Creativity in Physicians: Vital to Our Lives, and to Medicine Itself
with a new coach the other day, as part of a business-building program. "Why
are you focusing so much on physicians?” he asked. “There are so many other
people out there, after all."
It seemed a reasonable enough question. Yet my first response (kept to myself) was thinking that in his eyes, I was doing something "wrong."
I felt inadequate and shamed – as if caring for my colleagues as a psychiatrist my entire career, was lackluster. These people have always sought me out, everywhere I’ve worked. They've been in all stages of career, from medical school through retirement; many have also been medical leaders. Helping them through whatever they’re experiencing, has come very naturally to me.
Beyond my office though, I knew many physicians were suffering even if not diagnostically ill. What about them?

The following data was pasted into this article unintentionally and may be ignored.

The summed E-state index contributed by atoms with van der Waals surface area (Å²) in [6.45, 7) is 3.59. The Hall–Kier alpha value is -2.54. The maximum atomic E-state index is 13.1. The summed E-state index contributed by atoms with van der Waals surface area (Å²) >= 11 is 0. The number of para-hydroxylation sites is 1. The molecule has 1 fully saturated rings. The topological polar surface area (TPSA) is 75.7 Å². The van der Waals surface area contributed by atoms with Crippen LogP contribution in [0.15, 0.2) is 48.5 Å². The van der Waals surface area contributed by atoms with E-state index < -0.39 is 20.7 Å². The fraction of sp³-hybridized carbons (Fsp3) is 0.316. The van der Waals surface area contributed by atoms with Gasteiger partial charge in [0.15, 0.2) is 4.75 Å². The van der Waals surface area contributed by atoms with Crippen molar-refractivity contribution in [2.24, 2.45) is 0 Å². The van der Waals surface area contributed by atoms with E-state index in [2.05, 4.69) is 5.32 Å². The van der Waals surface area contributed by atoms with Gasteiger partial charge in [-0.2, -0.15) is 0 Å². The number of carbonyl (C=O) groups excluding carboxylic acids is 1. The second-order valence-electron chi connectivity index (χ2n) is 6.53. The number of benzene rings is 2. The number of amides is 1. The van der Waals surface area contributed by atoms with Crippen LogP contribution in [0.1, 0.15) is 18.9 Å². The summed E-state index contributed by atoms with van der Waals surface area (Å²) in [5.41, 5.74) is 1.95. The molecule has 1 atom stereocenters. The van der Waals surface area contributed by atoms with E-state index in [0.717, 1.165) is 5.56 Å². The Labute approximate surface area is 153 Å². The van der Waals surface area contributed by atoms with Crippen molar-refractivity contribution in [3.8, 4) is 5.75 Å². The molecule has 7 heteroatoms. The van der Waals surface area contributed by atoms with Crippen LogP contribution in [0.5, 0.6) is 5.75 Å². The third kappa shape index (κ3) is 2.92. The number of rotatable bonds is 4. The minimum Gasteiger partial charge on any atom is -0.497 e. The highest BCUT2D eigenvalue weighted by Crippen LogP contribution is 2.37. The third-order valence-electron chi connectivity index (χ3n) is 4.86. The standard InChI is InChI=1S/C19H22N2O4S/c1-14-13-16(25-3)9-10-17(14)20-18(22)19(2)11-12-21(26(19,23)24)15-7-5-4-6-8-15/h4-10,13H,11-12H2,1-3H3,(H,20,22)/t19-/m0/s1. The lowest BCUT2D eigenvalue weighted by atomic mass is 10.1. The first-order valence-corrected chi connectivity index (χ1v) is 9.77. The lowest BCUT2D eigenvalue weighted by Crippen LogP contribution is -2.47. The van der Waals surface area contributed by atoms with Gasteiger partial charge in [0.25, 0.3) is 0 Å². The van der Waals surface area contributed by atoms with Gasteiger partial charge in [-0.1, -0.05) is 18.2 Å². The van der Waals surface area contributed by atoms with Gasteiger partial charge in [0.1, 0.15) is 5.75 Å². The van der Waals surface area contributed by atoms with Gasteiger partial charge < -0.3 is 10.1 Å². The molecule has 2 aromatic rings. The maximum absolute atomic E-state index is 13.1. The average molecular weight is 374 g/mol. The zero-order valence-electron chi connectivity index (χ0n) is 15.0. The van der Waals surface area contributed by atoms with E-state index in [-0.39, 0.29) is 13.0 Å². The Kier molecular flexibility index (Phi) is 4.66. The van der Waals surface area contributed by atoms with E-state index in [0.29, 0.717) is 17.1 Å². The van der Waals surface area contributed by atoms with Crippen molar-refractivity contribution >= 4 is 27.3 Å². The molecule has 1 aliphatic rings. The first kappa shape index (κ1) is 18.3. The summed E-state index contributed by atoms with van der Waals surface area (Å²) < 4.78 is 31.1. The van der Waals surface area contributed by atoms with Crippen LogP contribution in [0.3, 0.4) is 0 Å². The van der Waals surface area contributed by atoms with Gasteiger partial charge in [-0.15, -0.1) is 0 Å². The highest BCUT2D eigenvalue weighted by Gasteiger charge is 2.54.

Thousands were slogging through burnout, just as I had multiple times myself. I knew they didn’t need psychoanalytic “there and then” approaches so much. While being heard with compassion for their past, they now needed more focus on their present and future. To respond more effectively in these areas, I sought additional training as a coach. Over the years in fact, I’ve graduated from multiple coach training programs, and decided to certify in several.
Clearly, I've been honing my skills for a definite purpose -- even though this may have been unclear to that coach. 😉
Life transformation for physicians and other creative souls is a perfectly legitimate focus. It's something I know a lot about personally and professionally. In the words of Carlos Castaneda and Jack Kornfield, it’s a path that has heart for me. And there’s a definite need for it.
My initial shutting down at the coach's question though, was curious to me. Like most long-term trauma survivors, I dislike feeling misunderstood, judged, or dismissed. I've come to know this is simply my human desire for love and acceptance, but I can still get hung up there. It’s also true that wanting to "fit in" can lead to shutting down creativity and spunk in general, especially when others seem to be brushing us off.